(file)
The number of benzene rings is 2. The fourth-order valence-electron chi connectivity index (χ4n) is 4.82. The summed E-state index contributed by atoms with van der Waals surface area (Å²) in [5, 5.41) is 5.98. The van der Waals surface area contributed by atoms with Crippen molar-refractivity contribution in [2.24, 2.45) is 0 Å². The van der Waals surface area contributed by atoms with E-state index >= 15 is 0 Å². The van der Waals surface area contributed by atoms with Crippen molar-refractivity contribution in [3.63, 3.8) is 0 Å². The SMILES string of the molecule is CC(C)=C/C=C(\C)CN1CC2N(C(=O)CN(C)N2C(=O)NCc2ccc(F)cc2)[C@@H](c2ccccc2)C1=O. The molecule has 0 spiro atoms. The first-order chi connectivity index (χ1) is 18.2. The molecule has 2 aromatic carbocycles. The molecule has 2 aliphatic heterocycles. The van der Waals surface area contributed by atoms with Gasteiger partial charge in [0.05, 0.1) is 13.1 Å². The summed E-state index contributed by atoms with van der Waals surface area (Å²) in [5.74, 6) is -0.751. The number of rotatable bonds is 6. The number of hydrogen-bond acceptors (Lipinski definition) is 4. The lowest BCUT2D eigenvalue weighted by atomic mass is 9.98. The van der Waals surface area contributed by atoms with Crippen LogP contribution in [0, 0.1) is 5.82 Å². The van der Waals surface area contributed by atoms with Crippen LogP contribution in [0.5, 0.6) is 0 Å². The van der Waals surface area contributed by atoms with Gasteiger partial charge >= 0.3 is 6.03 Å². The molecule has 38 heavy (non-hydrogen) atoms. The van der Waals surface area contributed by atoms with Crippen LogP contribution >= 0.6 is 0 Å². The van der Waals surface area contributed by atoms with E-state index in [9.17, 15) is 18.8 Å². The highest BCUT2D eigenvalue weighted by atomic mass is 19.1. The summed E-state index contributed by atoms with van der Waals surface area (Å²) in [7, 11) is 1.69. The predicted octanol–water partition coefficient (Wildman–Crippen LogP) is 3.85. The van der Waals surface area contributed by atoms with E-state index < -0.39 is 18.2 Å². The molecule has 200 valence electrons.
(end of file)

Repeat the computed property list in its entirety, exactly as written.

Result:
The number of benzene rings is 2. The fourth-order valence-electron chi connectivity index (χ4n) is 4.82. The summed E-state index contributed by atoms with van der Waals surface area (Å²) in [5, 5.41) is 5.98. The van der Waals surface area contributed by atoms with Crippen molar-refractivity contribution in [2.24, 2.45) is 0 Å². The van der Waals surface area contributed by atoms with E-state index >= 15 is 0 Å². The van der Waals surface area contributed by atoms with Crippen molar-refractivity contribution in [3.63, 3.8) is 0 Å². The SMILES string of the molecule is CC(C)=C/C=C(\C)CN1CC2N(C(=O)CN(C)N2C(=O)NCc2ccc(F)cc2)[C@@H](c2ccccc2)C1=O. The molecule has 0 spiro atoms. The first-order chi connectivity index (χ1) is 18.2. The molecule has 2 aromatic carbocycles. The molecule has 2 aliphatic heterocycles. The van der Waals surface area contributed by atoms with Gasteiger partial charge in [0.05, 0.1) is 13.1 Å². The summed E-state index contributed by atoms with van der Waals surface area (Å²) in [5.74, 6) is -0.751. The number of rotatable bonds is 6. The number of hydrogen-bond acceptors (Lipinski definition) is 4. The lowest BCUT2D eigenvalue weighted by atomic mass is 9.98. The van der Waals surface area contributed by atoms with Crippen LogP contribution in [0, 0.1) is 5.82 Å². The van der Waals surface area contributed by atoms with Crippen LogP contribution in [0.5, 0.6) is 0 Å². The van der Waals surface area contributed by atoms with Gasteiger partial charge >= 0.3 is 6.03 Å². The molecule has 38 heavy (non-hydrogen) atoms. The van der Waals surface area contributed by atoms with Crippen LogP contribution >= 0.6 is 0 Å². The van der Waals surface area contributed by atoms with E-state index in [9.17, 15) is 18.8 Å². The highest BCUT2D eigenvalue weighted by atomic mass is 19.1. The summed E-state index contributed by atoms with van der Waals surface area (Å²) in [7, 11) is 1.69. The predicted octanol–water partition coefficient (Wildman–Crippen LogP) is 3.85. The van der Waals surface area contributed by atoms with E-state index < -0.39 is 18.2 Å². The molecule has 200 valence electrons.